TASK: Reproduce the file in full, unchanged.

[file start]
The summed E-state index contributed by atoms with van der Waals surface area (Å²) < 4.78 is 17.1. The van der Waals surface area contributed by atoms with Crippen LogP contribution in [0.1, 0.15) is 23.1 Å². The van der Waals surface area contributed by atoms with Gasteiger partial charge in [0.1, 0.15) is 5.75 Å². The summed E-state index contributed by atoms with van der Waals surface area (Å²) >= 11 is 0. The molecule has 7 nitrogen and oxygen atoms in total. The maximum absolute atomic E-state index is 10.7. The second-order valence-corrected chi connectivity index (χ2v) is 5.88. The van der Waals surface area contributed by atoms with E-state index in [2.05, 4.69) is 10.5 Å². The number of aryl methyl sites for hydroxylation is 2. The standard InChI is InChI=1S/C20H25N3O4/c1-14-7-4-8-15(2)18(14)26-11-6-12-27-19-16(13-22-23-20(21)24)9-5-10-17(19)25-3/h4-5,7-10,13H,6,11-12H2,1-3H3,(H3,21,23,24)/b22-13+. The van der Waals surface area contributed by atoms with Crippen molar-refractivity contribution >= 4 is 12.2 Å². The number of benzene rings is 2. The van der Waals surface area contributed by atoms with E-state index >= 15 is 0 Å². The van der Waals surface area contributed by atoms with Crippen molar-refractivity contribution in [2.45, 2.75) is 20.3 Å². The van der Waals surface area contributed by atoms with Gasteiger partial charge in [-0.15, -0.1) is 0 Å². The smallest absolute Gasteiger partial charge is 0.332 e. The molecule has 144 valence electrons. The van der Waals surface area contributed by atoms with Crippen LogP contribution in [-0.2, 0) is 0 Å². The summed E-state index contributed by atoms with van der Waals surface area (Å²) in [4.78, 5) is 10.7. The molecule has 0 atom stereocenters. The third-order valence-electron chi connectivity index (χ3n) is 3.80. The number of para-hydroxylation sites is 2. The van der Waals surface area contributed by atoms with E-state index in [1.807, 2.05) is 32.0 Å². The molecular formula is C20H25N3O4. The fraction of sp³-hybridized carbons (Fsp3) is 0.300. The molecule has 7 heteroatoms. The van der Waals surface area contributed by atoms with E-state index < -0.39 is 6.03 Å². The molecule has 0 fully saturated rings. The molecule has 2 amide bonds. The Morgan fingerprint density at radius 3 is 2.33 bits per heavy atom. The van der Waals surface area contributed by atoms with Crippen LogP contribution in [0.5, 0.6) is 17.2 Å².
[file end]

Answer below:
The summed E-state index contributed by atoms with van der Waals surface area (Å²) < 4.78 is 17.1. The van der Waals surface area contributed by atoms with Crippen LogP contribution in [0.1, 0.15) is 23.1 Å². The van der Waals surface area contributed by atoms with Gasteiger partial charge in [0.1, 0.15) is 5.75 Å². The summed E-state index contributed by atoms with van der Waals surface area (Å²) >= 11 is 0. The molecule has 7 nitrogen and oxygen atoms in total. The maximum absolute atomic E-state index is 10.7. The second-order valence-corrected chi connectivity index (χ2v) is 5.88. The van der Waals surface area contributed by atoms with E-state index in [2.05, 4.69) is 10.5 Å². The number of aryl methyl sites for hydroxylation is 2. The standard InChI is InChI=1S/C20H25N3O4/c1-14-7-4-8-15(2)18(14)26-11-6-12-27-19-16(13-22-23-20(21)24)9-5-10-17(19)25-3/h4-5,7-10,13H,6,11-12H2,1-3H3,(H3,21,23,24)/b22-13+. The van der Waals surface area contributed by atoms with Crippen molar-refractivity contribution >= 4 is 12.2 Å². The number of benzene rings is 2. The van der Waals surface area contributed by atoms with E-state index >= 15 is 0 Å². The van der Waals surface area contributed by atoms with Crippen molar-refractivity contribution in [2.45, 2.75) is 20.3 Å². The van der Waals surface area contributed by atoms with Gasteiger partial charge in [-0.15, -0.1) is 0 Å². The smallest absolute Gasteiger partial charge is 0.332 e. The molecule has 144 valence electrons. The van der Waals surface area contributed by atoms with Crippen LogP contribution in [-0.2, 0) is 0 Å². The summed E-state index contributed by atoms with van der Waals surface area (Å²) in [4.78, 5) is 10.7. The molecule has 0 atom stereocenters. The third-order valence-electron chi connectivity index (χ3n) is 3.80. The number of para-hydroxylation sites is 2. The van der Waals surface area contributed by atoms with E-state index in [1.807, 2.05) is 32.0 Å². The molecular formula is C20H25N3O4. The fraction of sp³-hybridized carbons (Fsp3) is 0.300. The molecule has 7 heteroatoms. The van der Waals surface area contributed by atoms with E-state index < -0.39 is 6.03 Å². The molecule has 0 fully saturated rings. The molecule has 2 amide bonds. The Morgan fingerprint density at radius 3 is 2.33 bits per heavy atom. The van der Waals surface area contributed by atoms with Crippen LogP contribution in [0.5, 0.6) is 17.2 Å².